Published on March 7th, 2012 | by James Johnson2
Fermilab Inches Closer To Higgs Boson Discovery
The Higgs Boson particle may soon be discovered according to an announcement on Wednesday by particle physicists working at Illinois’ Fermilab.
Two teams of physicists used Fermilab’s now-closed Tevatron particle collider and after examining data provided by their experiments over the last several years they spotted between 115 and 135 GeV, numbers that could indicate the presence of the “god particle.”
According to one report:
“Based on the current Tevatron data and results compiled through December 2011 by other experiments, this is the strongest hint of the existence of a Higgs boson.”
Those numbers correspond closely to findings at CERN’s facility in December which likely means the Higgs Boson particle exists between 115 and 127 GeV.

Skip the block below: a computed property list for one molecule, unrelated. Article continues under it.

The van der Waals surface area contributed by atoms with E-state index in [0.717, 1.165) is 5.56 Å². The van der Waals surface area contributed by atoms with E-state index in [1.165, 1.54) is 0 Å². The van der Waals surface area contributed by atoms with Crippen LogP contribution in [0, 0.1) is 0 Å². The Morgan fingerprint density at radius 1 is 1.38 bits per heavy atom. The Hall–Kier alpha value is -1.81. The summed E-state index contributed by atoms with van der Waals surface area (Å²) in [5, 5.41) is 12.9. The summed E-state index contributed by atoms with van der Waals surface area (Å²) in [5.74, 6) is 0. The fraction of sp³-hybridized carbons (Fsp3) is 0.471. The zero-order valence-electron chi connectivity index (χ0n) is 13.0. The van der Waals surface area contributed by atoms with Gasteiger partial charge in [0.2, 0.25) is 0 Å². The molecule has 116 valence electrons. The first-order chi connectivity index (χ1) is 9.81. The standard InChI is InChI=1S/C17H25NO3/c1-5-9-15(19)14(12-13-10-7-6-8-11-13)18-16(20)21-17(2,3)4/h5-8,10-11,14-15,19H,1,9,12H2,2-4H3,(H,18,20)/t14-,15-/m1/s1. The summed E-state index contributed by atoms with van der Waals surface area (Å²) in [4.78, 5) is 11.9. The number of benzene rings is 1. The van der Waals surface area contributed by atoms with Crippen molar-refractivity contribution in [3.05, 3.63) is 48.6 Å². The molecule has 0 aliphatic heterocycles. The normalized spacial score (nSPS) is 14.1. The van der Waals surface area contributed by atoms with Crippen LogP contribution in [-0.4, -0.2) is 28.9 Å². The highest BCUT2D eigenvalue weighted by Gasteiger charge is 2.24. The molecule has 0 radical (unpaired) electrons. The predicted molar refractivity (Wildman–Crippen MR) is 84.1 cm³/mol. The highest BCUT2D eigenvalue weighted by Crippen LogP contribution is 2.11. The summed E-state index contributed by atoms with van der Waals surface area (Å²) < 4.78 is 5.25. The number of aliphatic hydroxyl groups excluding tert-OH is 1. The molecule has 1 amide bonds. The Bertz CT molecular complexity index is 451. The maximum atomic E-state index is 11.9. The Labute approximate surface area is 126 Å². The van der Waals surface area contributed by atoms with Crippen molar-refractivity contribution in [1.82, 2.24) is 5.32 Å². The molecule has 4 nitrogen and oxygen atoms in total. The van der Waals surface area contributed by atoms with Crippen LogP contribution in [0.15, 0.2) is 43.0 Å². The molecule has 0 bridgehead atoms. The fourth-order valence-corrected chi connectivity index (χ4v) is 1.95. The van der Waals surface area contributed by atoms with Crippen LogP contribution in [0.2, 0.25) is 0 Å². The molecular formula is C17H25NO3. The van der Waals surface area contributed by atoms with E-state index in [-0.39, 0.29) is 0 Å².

While both labs have yet to find the “god particle” it doesn’t show that various labs are finding the same type of results.
According to a physicist on the project:
“We see some tantalizing evidence but not significant enough to make a stronger statement.”
At this time physicists can’t be sure that the findings are not part of a random data fluctuation, although they peg those odds at one in 100.
Speaking to the Associated Press a Fermilab physicist says because Tevatron closed in September the ultimate final discovery of the Higgs Boson is likely to occur in Europe.
While physicists would love to prove the existence of the Higgs Boson particle, if it’s proven to likely be false it will lead to new theories about the universe and how it began.
Do you think the Higgs Boson will soon be discovered or will new theories about the universe emerge?